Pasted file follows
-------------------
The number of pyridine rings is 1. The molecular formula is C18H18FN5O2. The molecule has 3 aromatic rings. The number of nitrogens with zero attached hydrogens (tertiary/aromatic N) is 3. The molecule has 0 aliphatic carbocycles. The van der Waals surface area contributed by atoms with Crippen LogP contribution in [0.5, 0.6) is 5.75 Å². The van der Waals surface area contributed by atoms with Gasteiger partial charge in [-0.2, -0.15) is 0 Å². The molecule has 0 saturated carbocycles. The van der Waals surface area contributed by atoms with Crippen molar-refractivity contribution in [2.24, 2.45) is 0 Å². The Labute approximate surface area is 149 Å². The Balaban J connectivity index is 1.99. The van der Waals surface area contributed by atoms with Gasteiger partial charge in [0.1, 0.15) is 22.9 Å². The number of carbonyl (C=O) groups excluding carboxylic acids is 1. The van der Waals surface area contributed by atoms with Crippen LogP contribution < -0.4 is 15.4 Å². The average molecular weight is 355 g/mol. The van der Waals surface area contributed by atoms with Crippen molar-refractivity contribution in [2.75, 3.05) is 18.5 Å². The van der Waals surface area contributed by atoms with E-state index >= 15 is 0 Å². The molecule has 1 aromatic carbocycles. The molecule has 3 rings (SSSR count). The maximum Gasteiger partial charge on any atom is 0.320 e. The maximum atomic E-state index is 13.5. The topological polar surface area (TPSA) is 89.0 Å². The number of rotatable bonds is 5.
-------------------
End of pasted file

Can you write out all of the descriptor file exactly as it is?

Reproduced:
The number of pyridine rings is 1. The molecular formula is C18H18FN5O2. The molecule has 3 aromatic rings. The number of nitrogens with zero attached hydrogens (tertiary/aromatic N) is 3. The molecule has 0 aliphatic carbocycles. The van der Waals surface area contributed by atoms with Crippen LogP contribution in [0.5, 0.6) is 5.75 Å². The van der Waals surface area contributed by atoms with Gasteiger partial charge in [-0.2, -0.15) is 0 Å². The molecule has 0 saturated carbocycles. The van der Waals surface area contributed by atoms with Crippen molar-refractivity contribution in [2.24, 2.45) is 0 Å². The Labute approximate surface area is 149 Å². The Balaban J connectivity index is 1.99. The van der Waals surface area contributed by atoms with Gasteiger partial charge in [0.1, 0.15) is 22.9 Å². The number of carbonyl (C=O) groups excluding carboxylic acids is 1. The van der Waals surface area contributed by atoms with Crippen LogP contribution < -0.4 is 15.4 Å². The average molecular weight is 355 g/mol. The van der Waals surface area contributed by atoms with Crippen molar-refractivity contribution in [2.75, 3.05) is 18.5 Å². The van der Waals surface area contributed by atoms with E-state index >= 15 is 0 Å². The molecule has 1 aromatic carbocycles. The molecule has 3 rings (SSSR count). The maximum Gasteiger partial charge on any atom is 0.320 e. The maximum atomic E-state index is 13.5. The topological polar surface area (TPSA) is 89.0 Å². The number of rotatable bonds is 5.